By Georgina Barton

Reflecting back on my teacher training in English there was limited information presented on how to interpret modes other than language, such as image and sound. I do recall one course or subject on media literacy where we would discuss fervently a range of advertising materials – our lecturer always saying that ‘sex’ sells! Moving through to the present, my experience in studying and working in the arts, and in particular music and visual art, has allowed me to apply this knowledge and understanding when interpreting the current Australian Curriculum: English. However, it is not the case for all teachers of English particularly if limited training or professional development has been provided on the comprehension and composition of multimodal texts.

The Australian Curriculum: English has its focus on the three strands of language, literature and literacy. Throughout the content descriptors we can see a great deal of evidence of creative and multimodal writing and arts-based practice from F–10. Table 1 gives examples.

This brief paper shares ways in which teachers can enhance their practice in supporting students to create effective multimodal texts through the use of image.

Table 1

Foundation: Retell familiar literary texts through performance, use of illustrations and images (ACELT1580)
Year 1: Recreate texts imaginatively using drawing, writing, performance and digital forms of communication  (ACELT1586)
Compare different kinds of images in narrative and informative texts and discuss how they contribute to meaning (ACELA1453)
Year 2: Discuss how depictions of characters in print, sound and images reflect the contexts in which they were created (ACELT1587)
Use comprehension strategies to build literal and inferred meaning and begin to analyse texts by drawing on growing knowledge of context, language and visual features and print and multimodal text structures (ACELY1670)
Year 3: Create imaginative texts based on characters, settings and events from students’ own and other cultures using visual features, for example perspective, distance and angle (ACELT1601)
Identify the effect on audiences of techniques, for example shot size, vertical camera angle and layout in picture books, advertisements and film segments (ACELA1483)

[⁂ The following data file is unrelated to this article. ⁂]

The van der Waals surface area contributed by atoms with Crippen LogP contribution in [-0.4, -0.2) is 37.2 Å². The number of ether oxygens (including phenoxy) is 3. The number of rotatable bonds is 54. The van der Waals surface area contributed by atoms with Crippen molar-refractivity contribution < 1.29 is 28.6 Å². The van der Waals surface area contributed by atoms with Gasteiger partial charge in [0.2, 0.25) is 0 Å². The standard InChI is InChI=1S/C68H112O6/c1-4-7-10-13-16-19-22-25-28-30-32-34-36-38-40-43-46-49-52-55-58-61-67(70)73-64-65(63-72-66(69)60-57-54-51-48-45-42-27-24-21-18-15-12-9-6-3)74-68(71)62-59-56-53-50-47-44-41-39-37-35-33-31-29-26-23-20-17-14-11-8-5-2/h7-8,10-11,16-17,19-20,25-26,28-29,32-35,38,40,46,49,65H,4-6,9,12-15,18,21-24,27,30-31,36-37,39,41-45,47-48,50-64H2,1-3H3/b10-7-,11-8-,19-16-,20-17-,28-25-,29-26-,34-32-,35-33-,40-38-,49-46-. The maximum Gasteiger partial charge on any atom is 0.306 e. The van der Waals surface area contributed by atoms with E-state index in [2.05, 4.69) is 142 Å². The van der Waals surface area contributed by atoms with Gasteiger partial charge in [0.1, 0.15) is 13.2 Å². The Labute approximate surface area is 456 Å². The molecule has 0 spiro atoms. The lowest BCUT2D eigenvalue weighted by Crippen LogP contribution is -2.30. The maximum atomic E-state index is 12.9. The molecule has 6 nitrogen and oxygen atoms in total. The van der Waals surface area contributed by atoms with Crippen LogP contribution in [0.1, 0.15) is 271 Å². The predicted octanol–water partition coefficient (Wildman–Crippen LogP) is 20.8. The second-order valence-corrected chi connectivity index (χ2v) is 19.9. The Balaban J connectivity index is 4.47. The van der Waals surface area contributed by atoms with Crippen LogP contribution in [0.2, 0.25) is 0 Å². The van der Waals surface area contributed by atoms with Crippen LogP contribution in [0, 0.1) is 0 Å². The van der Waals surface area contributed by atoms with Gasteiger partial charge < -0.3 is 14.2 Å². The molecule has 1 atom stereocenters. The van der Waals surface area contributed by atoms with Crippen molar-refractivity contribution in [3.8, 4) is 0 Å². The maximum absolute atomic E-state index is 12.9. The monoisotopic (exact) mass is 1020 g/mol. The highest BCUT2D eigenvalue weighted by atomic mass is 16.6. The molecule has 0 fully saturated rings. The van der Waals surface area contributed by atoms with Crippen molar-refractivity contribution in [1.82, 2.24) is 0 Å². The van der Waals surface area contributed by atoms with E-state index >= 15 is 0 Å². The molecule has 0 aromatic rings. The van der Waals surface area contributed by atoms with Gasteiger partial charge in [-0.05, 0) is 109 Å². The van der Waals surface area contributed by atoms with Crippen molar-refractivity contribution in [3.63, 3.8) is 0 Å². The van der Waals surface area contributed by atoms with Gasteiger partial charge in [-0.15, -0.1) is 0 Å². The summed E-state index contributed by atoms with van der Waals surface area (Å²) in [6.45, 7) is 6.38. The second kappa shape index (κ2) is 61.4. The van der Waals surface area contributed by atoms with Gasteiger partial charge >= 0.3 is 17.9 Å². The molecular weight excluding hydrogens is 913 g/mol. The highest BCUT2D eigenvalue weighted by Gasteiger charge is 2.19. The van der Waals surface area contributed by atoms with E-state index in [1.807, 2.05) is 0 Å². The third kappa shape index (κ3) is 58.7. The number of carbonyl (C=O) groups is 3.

Retelling stories via multimodal texts

A common task for early years learners is to retell stories they have read. When my children were young one of their favourite stories was about a cranky dinosaur who one day went roaring and stamping throughout a small village. The frightened people who lived in the village were worried that the dinosaur would destroy their houses and eat their children. However, a tiny girl showed empathy and asked the dinosaur what was wrong. Of course the dinosaur had a sore tooth and just wanted someone to help.

In the classroom children often are asked to ‘retell’ stories, such as the one above, often resulting in simple sentences with two dimensional drawings (such as the example below). Working with a small school recently, I noticed that many of the children’s drawings included a front-on view of the characters looking directly at the viewer. With a lot of my research and teaching focusing on visual literacy I decided to work alongside the children in sharing some further ways in which they could effectively convey meaning through their images. To do this we decided to take to the iPads and toy dinosaurs! We worked through a number of activities together.



Enhancing understanding of image in retelling stories
Activity 1

Prior to this activity the children participated in a read aloud and shared reading of the story. They were then asked to use their iPads and take ten photos of a toy dinosaur in different locations and positions without any further information. The children are then asked to pick three of their images that they think are the best and share them with the rest of the class.


Figure 1. A draft ‘retell’ of a story (image release
courtesy of the participant)

Activity 2

Some explicit teaching around visual literacy then occurs. Utilising the work of Gunther Kress and Theo van Leeuwen (2006), Lorraine McDonald (2013), Painter, Martin and Unsworth (2013), Len Unsworth (2001) and a paper by Len and myself (2014) the teacher shows the children a number of images from picture books and discusses three meta-semiotic meanings: representational or ideational meaning (field), interpersonal meaning (tenor) and compositional or textual meaning (mode).

For younger learners I usually use the following language:

  • characters and setting (the participants)
  • relationships (between the reader/viewer and author/creator)
  • layout (of text, image and so on)